I can appreciate this concept on many levels including the spiritual level having adopted a new religion(Islam) a few years ago, which introduced me to spiritual sciences, and the activities necessary to solve certain spiritual ailments. One such prescription is that of fasting. If you’ve been following any of the many life coaches out there you’ll notice many have spoken about some kind of 20 – 30 day programme where one has to engage in a habit changing activity consistently in order to break a bad habit or inculcate a new good habit. Having recently come out of one such 30 day spiritual programme and have done so 5 years in a row now, so I have experienced first hand the value of such an effective process. Once a year “at least” I fast for 30 days staying away from many things which would normally be ok for me to indulge in, while refocussing my activities more so than usual on spiritual matters for the purpose of strengthening my God consciousness. I tell myself now if I can do this once a year what’s stopping me from doing the same thing for my business organisation and personal productivity which leads me to the next process I need to focus my attention much more closely on.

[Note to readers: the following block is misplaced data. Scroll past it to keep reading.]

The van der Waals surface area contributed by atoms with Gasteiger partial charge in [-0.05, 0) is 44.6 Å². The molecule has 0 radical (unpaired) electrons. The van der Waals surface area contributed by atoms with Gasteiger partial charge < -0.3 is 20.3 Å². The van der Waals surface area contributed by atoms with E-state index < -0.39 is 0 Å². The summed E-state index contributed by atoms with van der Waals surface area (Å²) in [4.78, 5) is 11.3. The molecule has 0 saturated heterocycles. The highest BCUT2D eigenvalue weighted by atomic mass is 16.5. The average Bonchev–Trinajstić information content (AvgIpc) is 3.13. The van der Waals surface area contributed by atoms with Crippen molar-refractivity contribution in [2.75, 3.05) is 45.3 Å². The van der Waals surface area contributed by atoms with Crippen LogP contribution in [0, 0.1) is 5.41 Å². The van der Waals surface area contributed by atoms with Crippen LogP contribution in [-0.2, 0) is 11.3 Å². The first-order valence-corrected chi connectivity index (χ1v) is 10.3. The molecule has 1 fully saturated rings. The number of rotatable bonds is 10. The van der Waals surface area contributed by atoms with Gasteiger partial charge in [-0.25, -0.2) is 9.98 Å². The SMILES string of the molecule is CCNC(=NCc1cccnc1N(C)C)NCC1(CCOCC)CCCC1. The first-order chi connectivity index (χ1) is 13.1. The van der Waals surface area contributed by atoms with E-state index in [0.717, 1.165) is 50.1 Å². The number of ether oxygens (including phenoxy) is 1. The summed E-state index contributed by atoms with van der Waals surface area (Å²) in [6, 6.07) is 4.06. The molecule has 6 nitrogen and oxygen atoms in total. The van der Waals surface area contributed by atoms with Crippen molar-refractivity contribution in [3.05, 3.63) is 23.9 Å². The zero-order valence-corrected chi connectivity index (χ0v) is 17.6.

Getting back to the point, I bought the Getting Things Done book by David Allen not too long ago, the personal productivity guide which has reached somewhat of a cult status. I’ve been trying to implement some of the principles I’ve learnt in it along the way. For example, the 2 minute rule, which states anything on your to do list which takes less than 2 minutes should be done immediately. The rule of contexts which states that you when you are in a certain place where a specific task applies you should do it then. I’ve just set up my own “hipster PDA” which is a paper based organiser using some GTD principles to help organise tasks, projects, take notes etc. The concept of the hipster PDA was popularized by Merlin Mann, Author of a popular productivity blog 43 Folders. Another brilliant idea I recently came across while on my hunt for the productivity tools I’m in such great need of is the Pocket Mod. Following similar principles to the hipster PDA the Pocket Mod is a simple sheet of paper with a few templates printed onto both sides which can be folded into a small enough size to fit neatly into ones Pocket. The www.pocketmod.com website allows you to customize your very own tailor made Pocket mod and print it right there. GTD’s process in its simplest fom goes as follows: